Michael Paulson fired back March 30 at a Superior Court judge’s decision that Paulson should be removed as trustee of his father’s living trust, calling the ruling “totally without merit. It is disturbing that a sitting judge would go to such lengths to disparage my name and reputation in a ruling without any due consideration of all the facts of my trusteeship presented in his courtroom,” Paulson wrote in a statement to The Blood-Horse. “I fully intend to appeal this unjust ruling.”
Superior Court judge Robert P. Dahlquist ruled March 24 that Paulson, the son of the late Thoroughbred owner/breeder Allen Paulson, “put his own personal interests ahead of the interests of the trust beneficiaries and misused trust assets for his own personal benefit.”
In response, Paulson said the estate he was charged with managing had more than “80 debts, contingent lawsuits, and creditors’ claims that exceeded its stated assets by nearly $90 million, including a creditor’s claim filed by (my father’s) third wife, Madeleine, for more than $6.2 million.
“Since my father’s passing (in 2000), I have personally and successfully managed (the estate’s) numerous business entities, settled and managed more than 25 lawsuits, sold more than $60 million in real estate and property, $37 million in aircraft, $42 million in horses, $36 million in ‘private’ stock sales...and closed a $30-million licensing contract...getting the trust’s balance sheet out of the red and showing substantial equity.”
Allen Paulson ran one of the most successful breeding and racing operations in Thoroughbred history, racing standouts such as Cigar, Theatrical, Estrapade, Blushing John, and Arazi. He was survived by his sons Michael, Richard, and James. Richard Paulson died in 2007. Dahlquist appointed James Paulson and Vikki Paulson (widow of Richard) to succeed Michael as co-trustees.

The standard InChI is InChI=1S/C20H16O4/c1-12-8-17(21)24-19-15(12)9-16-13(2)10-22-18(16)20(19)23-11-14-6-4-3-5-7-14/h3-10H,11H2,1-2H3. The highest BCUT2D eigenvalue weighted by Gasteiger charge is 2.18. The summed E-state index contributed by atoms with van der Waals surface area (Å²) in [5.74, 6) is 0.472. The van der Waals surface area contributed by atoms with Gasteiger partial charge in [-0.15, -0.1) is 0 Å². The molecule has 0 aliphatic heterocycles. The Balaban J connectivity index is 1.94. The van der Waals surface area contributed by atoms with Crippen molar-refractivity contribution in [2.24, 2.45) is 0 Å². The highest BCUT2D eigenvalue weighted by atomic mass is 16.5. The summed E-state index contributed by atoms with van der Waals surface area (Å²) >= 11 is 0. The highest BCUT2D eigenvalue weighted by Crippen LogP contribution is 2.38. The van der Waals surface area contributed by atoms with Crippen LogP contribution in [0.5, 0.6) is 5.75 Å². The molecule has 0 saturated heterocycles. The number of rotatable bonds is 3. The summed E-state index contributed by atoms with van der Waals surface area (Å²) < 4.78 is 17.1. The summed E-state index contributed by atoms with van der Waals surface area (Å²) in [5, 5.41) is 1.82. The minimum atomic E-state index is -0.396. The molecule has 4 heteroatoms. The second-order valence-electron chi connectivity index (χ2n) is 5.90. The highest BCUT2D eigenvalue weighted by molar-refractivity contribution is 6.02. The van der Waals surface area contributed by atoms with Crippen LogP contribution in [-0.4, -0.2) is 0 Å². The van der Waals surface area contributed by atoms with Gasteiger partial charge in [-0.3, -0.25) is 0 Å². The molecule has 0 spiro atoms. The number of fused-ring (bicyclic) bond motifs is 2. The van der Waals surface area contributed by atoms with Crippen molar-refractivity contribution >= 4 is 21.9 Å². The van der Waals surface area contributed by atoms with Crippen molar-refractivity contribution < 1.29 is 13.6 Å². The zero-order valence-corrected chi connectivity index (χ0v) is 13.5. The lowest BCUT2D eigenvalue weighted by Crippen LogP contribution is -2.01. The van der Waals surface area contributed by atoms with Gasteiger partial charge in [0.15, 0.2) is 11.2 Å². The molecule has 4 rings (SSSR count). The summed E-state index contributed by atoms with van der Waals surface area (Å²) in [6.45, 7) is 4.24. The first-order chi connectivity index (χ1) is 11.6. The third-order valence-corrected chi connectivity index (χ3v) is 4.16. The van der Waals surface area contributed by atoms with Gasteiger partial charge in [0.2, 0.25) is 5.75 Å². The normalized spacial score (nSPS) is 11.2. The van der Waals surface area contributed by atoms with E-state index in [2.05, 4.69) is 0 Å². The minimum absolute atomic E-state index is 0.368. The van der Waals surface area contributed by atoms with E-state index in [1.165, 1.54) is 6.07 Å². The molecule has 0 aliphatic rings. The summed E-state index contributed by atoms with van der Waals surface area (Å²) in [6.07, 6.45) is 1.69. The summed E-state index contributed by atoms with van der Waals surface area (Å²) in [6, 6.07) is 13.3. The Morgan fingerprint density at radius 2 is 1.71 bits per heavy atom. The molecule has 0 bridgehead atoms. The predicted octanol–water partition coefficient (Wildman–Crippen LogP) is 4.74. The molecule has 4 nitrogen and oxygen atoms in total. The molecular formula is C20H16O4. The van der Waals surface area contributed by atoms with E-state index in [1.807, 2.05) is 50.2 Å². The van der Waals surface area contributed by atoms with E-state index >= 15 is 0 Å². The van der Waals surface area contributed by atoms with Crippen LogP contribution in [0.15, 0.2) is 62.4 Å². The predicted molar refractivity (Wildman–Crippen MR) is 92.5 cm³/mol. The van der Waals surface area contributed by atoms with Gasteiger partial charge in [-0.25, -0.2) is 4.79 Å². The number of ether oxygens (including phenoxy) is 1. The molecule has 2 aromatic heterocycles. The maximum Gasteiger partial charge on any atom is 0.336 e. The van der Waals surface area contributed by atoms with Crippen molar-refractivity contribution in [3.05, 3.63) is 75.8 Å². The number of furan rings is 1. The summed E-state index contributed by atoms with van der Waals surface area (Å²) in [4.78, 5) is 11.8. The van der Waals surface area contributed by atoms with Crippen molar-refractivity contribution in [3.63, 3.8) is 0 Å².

Dahlquist’s 20-page decision accused Michael Paulson of paying himself “compensation which is excessive under the circumstances.” Paulson responded that “In fact, I have worked for the last 18 months with ‘no’ pay and have loaned the trust more than $3 million of my own personal funds to help keep its liquidity.”
The judge also claimed Paulson failed to sell the trust’s racehorses although the trust stated the horses were to be sold promptly upon his father’s death. However, said Paulson, the settlement of a lawsuit between him and Madeleine Paulson vacated the earlier ruling to sell all the horses and stipulated that the trust would be able to maintain its Thoroughbred operation. Under Michael Paulson’s stewardship, the Allen Paulson Living Trust raced Azeri to championship seasons in 2003 and 2004.
“My attorneys and I wholeheartedly disagree with all of the judge’s assertions and statements about me, and will take his ruling to an appellate court in hopes to seek a fair hearing and hopefuly overturn this ridiculous and harmful ruling to my father’s legacy, my reputation, and his trust,” Paulson stated.